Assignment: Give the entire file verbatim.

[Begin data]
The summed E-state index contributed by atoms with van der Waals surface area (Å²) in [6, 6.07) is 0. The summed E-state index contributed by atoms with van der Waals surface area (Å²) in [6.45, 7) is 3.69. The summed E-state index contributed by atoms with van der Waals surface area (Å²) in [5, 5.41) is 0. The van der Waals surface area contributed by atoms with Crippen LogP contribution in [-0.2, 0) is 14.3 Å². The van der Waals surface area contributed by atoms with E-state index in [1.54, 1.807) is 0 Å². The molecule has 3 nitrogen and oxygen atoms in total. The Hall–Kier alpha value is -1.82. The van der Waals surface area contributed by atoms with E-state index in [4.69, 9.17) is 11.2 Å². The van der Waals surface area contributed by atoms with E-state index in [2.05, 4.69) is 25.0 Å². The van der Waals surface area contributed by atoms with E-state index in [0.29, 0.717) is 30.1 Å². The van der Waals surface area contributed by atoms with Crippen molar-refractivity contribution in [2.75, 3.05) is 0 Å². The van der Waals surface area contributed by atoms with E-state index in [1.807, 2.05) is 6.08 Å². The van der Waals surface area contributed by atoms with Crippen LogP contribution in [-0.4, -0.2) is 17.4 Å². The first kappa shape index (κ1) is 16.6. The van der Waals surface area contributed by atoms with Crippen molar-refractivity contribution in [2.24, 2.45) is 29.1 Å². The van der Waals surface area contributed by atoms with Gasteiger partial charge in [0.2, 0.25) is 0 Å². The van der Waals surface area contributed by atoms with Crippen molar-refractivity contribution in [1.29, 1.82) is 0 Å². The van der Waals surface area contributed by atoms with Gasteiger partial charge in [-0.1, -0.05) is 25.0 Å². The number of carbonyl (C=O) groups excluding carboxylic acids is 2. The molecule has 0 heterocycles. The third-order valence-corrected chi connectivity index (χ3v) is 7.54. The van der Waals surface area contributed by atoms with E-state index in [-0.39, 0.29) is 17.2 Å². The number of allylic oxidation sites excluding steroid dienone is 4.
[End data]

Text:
The summed E-state index contributed by atoms with van der Waals surface area (Å²) in [6, 6.07) is 0. The summed E-state index contributed by atoms with van der Waals surface area (Å²) in [6.45, 7) is 3.69. The summed E-state index contributed by atoms with van der Waals surface area (Å²) in [5, 5.41) is 0. The van der Waals surface area contributed by atoms with Crippen LogP contribution in [-0.2, 0) is 14.3 Å². The van der Waals surface area contributed by atoms with E-state index in [1.54, 1.807) is 0 Å². The molecule has 3 nitrogen and oxygen atoms in total. The Hall–Kier alpha value is -1.82. The van der Waals surface area contributed by atoms with E-state index in [4.69, 9.17) is 11.2 Å². The van der Waals surface area contributed by atoms with E-state index in [2.05, 4.69) is 25.0 Å². The van der Waals surface area contributed by atoms with E-state index in [0.29, 0.717) is 30.1 Å². The van der Waals surface area contributed by atoms with Crippen molar-refractivity contribution in [2.75, 3.05) is 0 Å². The van der Waals surface area contributed by atoms with E-state index in [1.807, 2.05) is 6.08 Å². The van der Waals surface area contributed by atoms with Crippen LogP contribution in [-0.4, -0.2) is 17.4 Å². The first kappa shape index (κ1) is 16.6. The van der Waals surface area contributed by atoms with Crippen molar-refractivity contribution in [2.24, 2.45) is 29.1 Å². The van der Waals surface area contributed by atoms with Gasteiger partial charge in [0.2, 0.25) is 0 Å². The van der Waals surface area contributed by atoms with Crippen molar-refractivity contribution in [1.29, 1.82) is 0 Å². The van der Waals surface area contributed by atoms with Gasteiger partial charge in [-0.1, -0.05) is 25.0 Å². The number of carbonyl (C=O) groups excluding carboxylic acids is 2. The molecule has 0 heterocycles. The third-order valence-corrected chi connectivity index (χ3v) is 7.54. The van der Waals surface area contributed by atoms with E-state index in [-0.39, 0.29) is 17.2 Å². The number of allylic oxidation sites excluding steroid dienone is 4.